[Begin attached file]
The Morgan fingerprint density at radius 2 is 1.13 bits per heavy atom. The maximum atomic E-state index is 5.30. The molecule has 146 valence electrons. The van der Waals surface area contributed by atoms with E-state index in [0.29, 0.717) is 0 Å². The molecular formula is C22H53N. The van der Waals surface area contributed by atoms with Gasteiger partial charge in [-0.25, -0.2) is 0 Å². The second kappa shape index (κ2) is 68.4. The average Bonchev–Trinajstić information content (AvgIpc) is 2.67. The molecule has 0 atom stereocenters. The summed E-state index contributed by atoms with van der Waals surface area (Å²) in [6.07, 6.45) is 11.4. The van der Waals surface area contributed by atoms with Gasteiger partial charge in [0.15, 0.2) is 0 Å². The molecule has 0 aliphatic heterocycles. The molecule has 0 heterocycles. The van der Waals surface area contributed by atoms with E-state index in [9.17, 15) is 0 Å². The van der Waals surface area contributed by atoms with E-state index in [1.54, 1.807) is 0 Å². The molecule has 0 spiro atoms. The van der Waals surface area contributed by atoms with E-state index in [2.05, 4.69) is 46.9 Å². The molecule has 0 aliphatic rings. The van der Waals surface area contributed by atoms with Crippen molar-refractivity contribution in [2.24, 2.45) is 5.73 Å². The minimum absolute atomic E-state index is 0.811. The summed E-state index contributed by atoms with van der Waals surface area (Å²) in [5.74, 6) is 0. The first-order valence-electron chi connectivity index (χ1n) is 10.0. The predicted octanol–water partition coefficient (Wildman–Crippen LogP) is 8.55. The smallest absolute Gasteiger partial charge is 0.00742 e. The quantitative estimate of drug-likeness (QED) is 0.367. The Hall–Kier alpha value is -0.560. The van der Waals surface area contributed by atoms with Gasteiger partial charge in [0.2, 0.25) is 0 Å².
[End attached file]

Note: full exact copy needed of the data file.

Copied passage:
The Morgan fingerprint density at radius 2 is 1.13 bits per heavy atom. The maximum atomic E-state index is 5.30. The molecule has 146 valence electrons. The van der Waals surface area contributed by atoms with E-state index in [0.29, 0.717) is 0 Å². The molecular formula is C22H53N. The van der Waals surface area contributed by atoms with Gasteiger partial charge in [-0.25, -0.2) is 0 Å². The second kappa shape index (κ2) is 68.4. The average Bonchev–Trinajstić information content (AvgIpc) is 2.67. The molecule has 0 atom stereocenters. The summed E-state index contributed by atoms with van der Waals surface area (Å²) in [6.07, 6.45) is 11.4. The van der Waals surface area contributed by atoms with Gasteiger partial charge in [0.15, 0.2) is 0 Å². The molecule has 0 aliphatic heterocycles. The molecule has 0 heterocycles. The van der Waals surface area contributed by atoms with E-state index in [9.17, 15) is 0 Å². The van der Waals surface area contributed by atoms with E-state index in [1.54, 1.807) is 0 Å². The molecule has 0 spiro atoms. The van der Waals surface area contributed by atoms with E-state index in [2.05, 4.69) is 46.9 Å². The molecule has 0 aliphatic rings. The van der Waals surface area contributed by atoms with Crippen molar-refractivity contribution in [2.24, 2.45) is 5.73 Å². The minimum absolute atomic E-state index is 0.811. The summed E-state index contributed by atoms with van der Waals surface area (Å²) in [5.74, 6) is 0. The first-order valence-electron chi connectivity index (χ1n) is 10.0. The predicted octanol–water partition coefficient (Wildman–Crippen LogP) is 8.55. The smallest absolute Gasteiger partial charge is 0.00742 e. The quantitative estimate of drug-likeness (QED) is 0.367. The Hall–Kier alpha value is -0.560. The van der Waals surface area contributed by atoms with Gasteiger partial charge in [0.2, 0.25) is 0 Å².